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Crocodiles Suffocated On Way To Wildlife Facility In Mexico

Feb 18, 2016 01:27 PM EST

More than 120 crocodiles belonging to wildlife company Cocodrilos Exoticos were found dead after crushing and suffocating one another during the company's 1,580 mile-long trip across Mexico. Cocodrilos Exoticos, a crocodile farm and conservation facility based in the Caribbean coast state of Quintana Roo, could face a fine of up to $193,000 for failing to provide "dignified treatment" for the animals under wildlife protection laws, authorities said. 

Morelet's crocodiles (Crocodylus moreletiiare) are native to the eastern coastal plain of Mexico, across most of the Yucatan peninsula, and throughout Belize and northern Guatemala. They live primarily in freshwater areas such as swamps and marshes. Characterized by a broad snout and dark grayish-brow color, they are relatively small compared to other species. Full grown, they can reach 9.8 feet long.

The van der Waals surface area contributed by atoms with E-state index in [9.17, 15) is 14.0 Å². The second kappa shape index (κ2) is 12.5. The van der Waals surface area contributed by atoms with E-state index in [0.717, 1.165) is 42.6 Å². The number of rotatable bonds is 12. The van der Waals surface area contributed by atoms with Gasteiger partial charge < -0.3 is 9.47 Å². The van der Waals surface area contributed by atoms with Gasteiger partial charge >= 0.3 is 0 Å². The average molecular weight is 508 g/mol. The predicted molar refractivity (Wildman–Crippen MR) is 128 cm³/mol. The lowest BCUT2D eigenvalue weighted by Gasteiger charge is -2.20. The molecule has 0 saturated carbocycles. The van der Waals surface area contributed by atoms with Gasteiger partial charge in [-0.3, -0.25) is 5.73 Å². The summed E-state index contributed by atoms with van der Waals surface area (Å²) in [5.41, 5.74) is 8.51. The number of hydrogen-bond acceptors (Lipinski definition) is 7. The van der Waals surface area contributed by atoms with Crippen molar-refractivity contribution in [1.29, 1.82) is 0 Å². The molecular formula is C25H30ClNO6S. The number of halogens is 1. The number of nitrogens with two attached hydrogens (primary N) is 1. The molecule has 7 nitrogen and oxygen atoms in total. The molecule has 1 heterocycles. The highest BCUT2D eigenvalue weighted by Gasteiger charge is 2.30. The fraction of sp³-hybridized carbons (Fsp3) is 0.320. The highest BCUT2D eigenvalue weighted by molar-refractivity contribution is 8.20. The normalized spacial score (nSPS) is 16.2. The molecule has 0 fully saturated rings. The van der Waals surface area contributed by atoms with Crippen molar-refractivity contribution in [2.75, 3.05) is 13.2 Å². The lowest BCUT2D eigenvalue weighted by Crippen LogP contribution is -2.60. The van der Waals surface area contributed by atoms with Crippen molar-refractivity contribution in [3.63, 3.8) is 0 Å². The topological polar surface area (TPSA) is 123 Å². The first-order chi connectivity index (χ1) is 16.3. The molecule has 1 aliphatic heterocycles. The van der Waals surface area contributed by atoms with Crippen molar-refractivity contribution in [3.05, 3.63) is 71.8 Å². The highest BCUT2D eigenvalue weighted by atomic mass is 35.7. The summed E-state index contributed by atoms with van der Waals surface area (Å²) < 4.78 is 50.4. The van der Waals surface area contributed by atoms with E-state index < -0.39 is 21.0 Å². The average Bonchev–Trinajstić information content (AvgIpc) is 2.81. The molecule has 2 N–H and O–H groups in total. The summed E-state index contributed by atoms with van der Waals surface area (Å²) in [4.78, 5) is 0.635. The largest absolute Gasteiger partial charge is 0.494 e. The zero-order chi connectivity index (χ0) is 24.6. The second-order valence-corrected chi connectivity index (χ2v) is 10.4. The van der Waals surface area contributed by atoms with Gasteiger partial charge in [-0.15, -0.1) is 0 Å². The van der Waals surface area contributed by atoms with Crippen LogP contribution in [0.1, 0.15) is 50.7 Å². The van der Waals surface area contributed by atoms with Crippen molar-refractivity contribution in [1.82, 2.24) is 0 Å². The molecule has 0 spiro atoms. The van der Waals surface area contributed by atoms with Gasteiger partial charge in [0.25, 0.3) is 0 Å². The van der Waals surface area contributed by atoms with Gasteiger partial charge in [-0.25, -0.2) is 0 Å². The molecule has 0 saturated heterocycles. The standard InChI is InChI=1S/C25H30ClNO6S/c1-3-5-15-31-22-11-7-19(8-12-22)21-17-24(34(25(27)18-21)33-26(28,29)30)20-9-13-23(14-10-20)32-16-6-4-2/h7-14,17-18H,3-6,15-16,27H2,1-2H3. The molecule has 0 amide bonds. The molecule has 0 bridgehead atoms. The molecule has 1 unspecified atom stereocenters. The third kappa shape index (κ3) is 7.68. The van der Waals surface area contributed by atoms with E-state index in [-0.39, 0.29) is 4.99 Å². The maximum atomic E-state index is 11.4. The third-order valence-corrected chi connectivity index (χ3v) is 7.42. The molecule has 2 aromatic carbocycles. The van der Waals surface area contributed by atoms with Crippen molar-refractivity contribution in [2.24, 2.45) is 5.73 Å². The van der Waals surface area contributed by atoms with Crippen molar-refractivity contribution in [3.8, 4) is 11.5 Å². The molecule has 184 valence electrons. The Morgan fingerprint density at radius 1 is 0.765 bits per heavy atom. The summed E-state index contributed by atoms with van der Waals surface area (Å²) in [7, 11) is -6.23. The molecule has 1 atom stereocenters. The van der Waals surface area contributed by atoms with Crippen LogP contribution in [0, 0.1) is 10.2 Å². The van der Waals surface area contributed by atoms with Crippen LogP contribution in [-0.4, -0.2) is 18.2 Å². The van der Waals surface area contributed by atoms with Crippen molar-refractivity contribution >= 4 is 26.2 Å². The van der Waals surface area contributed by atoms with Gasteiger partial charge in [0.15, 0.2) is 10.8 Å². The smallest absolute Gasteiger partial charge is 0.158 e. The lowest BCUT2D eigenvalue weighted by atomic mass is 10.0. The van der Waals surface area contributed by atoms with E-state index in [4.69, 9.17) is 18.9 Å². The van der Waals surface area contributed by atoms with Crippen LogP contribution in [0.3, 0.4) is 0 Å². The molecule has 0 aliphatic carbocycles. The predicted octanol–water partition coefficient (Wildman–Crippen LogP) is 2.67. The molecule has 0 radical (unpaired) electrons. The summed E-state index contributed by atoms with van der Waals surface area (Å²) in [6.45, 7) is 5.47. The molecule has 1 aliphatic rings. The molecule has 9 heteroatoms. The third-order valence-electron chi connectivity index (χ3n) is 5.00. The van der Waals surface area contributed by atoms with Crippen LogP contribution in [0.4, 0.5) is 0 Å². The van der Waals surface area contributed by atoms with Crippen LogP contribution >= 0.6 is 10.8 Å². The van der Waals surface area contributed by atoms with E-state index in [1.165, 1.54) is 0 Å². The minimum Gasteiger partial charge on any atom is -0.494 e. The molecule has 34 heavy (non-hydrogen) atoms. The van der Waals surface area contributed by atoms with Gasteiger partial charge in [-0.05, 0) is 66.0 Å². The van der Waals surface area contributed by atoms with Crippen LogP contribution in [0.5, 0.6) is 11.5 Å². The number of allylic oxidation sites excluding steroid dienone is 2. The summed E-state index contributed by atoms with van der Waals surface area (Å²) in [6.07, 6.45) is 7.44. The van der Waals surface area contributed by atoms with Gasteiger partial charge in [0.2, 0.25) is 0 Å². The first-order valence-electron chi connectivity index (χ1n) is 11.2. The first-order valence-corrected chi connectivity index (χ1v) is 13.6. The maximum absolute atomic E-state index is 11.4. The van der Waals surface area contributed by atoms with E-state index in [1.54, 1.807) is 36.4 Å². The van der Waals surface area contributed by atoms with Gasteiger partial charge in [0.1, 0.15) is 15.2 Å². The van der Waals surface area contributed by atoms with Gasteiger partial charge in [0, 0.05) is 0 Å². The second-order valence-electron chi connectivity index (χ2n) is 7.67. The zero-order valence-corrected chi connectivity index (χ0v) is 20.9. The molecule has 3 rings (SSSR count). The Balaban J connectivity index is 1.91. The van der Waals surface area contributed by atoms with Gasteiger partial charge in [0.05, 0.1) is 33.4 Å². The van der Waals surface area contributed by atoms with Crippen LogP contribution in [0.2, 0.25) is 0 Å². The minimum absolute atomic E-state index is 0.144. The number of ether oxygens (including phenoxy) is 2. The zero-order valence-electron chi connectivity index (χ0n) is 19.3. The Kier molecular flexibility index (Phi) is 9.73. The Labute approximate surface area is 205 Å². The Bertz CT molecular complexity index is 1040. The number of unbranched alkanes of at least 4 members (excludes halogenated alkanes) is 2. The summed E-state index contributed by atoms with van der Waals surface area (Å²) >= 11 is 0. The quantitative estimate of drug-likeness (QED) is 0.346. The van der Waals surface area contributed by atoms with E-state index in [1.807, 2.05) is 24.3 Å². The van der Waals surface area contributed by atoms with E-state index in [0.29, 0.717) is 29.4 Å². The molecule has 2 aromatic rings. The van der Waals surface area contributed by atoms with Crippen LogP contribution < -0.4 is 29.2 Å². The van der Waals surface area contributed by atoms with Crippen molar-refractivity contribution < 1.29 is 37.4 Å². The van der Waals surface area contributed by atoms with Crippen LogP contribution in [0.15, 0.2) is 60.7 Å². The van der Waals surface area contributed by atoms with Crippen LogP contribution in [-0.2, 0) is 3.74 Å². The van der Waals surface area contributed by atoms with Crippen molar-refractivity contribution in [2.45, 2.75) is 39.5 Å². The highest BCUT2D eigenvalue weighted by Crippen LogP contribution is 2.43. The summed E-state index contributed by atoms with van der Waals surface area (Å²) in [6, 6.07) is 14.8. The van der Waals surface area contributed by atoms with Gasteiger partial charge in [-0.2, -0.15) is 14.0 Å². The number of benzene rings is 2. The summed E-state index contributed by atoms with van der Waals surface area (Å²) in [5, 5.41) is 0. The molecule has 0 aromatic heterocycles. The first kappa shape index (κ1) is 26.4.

The 124 reptiles were among 350 of this type of crocodile from another farm, Cocodrilos Mexicanos, located in the northwestern Pacific coast state of Sinaloa. They were en route to their new home at the "Cocodrilia" wildlife conservation facility in the Caribbean coast town of Chetumal, which is owned and operated by Cocodrilos Exóticos.  

The crocodiles "presumably died from suffocation and being crushed during the trip," the state's environmental prosecutor's office said in a statement. Sadly, one of the crocodiles appeared to have its neck twisted. 

While Cocodrilos Exóticos had the necessary permits for the transfer of the crocodiles, the company failed to comply with the measures necessary to prevent overcrowding, stress, dignified and respectful treatment measures. In total, the company has acquired nearly 5,000 crocodiles from the Sinaloa farm. The company farms crocodiles for their meat, oil and skins-- which are used to make bags, shoes, belts, wallets, and other leather goods.

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